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The Louisville Journal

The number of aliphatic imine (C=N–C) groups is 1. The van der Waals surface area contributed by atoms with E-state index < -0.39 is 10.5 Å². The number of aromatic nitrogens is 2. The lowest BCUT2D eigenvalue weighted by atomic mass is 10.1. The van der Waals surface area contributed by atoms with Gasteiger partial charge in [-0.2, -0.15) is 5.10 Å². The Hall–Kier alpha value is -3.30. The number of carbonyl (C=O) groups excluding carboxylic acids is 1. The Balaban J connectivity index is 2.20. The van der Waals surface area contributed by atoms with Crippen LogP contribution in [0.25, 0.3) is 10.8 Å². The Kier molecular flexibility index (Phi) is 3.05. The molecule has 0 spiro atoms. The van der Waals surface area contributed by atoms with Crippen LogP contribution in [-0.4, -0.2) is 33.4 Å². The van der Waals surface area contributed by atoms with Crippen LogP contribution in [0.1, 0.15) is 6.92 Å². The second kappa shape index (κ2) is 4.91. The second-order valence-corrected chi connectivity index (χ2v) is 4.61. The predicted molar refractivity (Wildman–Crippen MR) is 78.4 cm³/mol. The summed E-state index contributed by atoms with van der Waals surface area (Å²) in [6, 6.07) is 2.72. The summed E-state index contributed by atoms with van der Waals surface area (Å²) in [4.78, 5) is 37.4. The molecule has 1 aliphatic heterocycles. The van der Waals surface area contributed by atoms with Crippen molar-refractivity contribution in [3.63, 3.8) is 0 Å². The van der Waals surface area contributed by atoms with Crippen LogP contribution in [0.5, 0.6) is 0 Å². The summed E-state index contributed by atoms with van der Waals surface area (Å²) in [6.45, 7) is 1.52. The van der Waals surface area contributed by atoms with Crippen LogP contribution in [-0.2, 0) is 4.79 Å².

--Among the influences which have produced the present unnatural state of things in Kentucky, the Louisville Journal occupies a prominent position. --Kentucky has given birth to some demagogues of native growth, whom it would be hard to beat, and some Yankees who hold on to money with a tighter grip than any Brother Jonathan of them all; but of all the mean productions — and when we use the word ‘"mean,"’ we desire the reader to keep in mind its precise and literal definition: that is, ‘"ignoble, plebeian, coarse, vulgar, low-minded, ungenerous, dishonorable, grovelling, abject, vile, contemptible, despicable,"’ and, we may add, dirty, both morally and physically — the Louisville Journal bears off the palm.